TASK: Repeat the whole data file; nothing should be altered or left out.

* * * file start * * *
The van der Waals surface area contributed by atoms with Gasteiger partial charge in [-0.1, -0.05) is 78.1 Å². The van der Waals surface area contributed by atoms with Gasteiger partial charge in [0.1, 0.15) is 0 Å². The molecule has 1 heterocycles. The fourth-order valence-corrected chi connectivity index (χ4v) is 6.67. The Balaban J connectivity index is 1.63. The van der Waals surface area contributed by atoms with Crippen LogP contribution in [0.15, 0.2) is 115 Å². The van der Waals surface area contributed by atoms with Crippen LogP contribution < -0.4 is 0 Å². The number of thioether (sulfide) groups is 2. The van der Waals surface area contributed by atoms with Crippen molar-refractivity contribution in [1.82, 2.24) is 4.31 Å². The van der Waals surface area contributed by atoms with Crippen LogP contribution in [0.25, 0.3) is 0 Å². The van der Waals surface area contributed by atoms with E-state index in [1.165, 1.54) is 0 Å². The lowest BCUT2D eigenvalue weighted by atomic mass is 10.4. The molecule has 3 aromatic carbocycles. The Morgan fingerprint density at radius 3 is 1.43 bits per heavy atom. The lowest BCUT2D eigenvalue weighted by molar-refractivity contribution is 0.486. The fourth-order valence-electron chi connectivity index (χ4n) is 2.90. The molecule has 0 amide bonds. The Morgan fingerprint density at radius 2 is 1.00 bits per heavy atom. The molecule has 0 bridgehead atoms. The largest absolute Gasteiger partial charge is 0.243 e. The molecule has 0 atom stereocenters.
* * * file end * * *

The van der Waals surface area contributed by atoms with Gasteiger partial charge in [-0.1, -0.05) is 78.1 Å². The van der Waals surface area contributed by atoms with Gasteiger partial charge in [0.1, 0.15) is 0 Å². The molecule has 1 heterocycles. The fourth-order valence-corrected chi connectivity index (χ4v) is 6.67. The Balaban J connectivity index is 1.63. The van der Waals surface area contributed by atoms with Crippen LogP contribution in [0.15, 0.2) is 115 Å². The van der Waals surface area contributed by atoms with Crippen LogP contribution < -0.4 is 0 Å². The number of thioether (sulfide) groups is 2. The van der Waals surface area contributed by atoms with Crippen molar-refractivity contribution in [1.82, 2.24) is 4.31 Å². The van der Waals surface area contributed by atoms with Crippen LogP contribution in [0.25, 0.3) is 0 Å². The van der Waals surface area contributed by atoms with E-state index in [1.165, 1.54) is 0 Å². The lowest BCUT2D eigenvalue weighted by atomic mass is 10.4. The molecule has 3 aromatic carbocycles. The Morgan fingerprint density at radius 3 is 1.43 bits per heavy atom. The lowest BCUT2D eigenvalue weighted by molar-refractivity contribution is 0.486. The fourth-order valence-electron chi connectivity index (χ4n) is 2.90. The molecule has 0 amide bonds. The Morgan fingerprint density at radius 2 is 1.00 bits per heavy atom. The molecule has 0 bridgehead atoms. The largest absolute Gasteiger partial charge is 0.243 e. The molecule has 0 atom stereocenters.